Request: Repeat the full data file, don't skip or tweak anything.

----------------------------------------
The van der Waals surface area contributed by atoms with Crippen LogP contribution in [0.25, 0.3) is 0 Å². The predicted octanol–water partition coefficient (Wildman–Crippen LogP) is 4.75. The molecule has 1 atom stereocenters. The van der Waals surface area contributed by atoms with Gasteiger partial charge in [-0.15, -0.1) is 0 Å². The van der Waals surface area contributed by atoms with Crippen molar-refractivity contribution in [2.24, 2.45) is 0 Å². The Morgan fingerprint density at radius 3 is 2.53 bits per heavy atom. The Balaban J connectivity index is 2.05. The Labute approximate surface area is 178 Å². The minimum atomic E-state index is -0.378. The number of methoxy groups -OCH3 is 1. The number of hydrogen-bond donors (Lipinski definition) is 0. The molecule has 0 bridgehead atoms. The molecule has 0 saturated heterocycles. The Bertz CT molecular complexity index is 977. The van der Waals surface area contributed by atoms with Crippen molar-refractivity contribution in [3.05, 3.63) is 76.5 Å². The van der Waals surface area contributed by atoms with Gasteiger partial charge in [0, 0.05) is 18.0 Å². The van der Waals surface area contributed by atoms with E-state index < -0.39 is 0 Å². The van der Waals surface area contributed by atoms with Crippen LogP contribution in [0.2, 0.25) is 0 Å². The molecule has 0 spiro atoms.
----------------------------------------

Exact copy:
The van der Waals surface area contributed by atoms with Crippen LogP contribution in [0.25, 0.3) is 0 Å². The predicted octanol–water partition coefficient (Wildman–Crippen LogP) is 4.75. The molecule has 1 atom stereocenters. The van der Waals surface area contributed by atoms with Gasteiger partial charge in [-0.15, -0.1) is 0 Å². The van der Waals surface area contributed by atoms with Crippen molar-refractivity contribution in [2.24, 2.45) is 0 Å². The Morgan fingerprint density at radius 3 is 2.53 bits per heavy atom. The Balaban J connectivity index is 2.05. The Labute approximate surface area is 178 Å². The minimum atomic E-state index is -0.378. The number of methoxy groups -OCH3 is 1. The number of hydrogen-bond donors (Lipinski definition) is 0. The molecule has 0 bridgehead atoms. The molecule has 0 saturated heterocycles. The Bertz CT molecular complexity index is 977. The van der Waals surface area contributed by atoms with Crippen molar-refractivity contribution in [3.05, 3.63) is 76.5 Å². The van der Waals surface area contributed by atoms with Gasteiger partial charge in [0, 0.05) is 18.0 Å². The van der Waals surface area contributed by atoms with E-state index < -0.39 is 0 Å². The van der Waals surface area contributed by atoms with Crippen LogP contribution in [0.2, 0.25) is 0 Å². The molecule has 0 spiro atoms.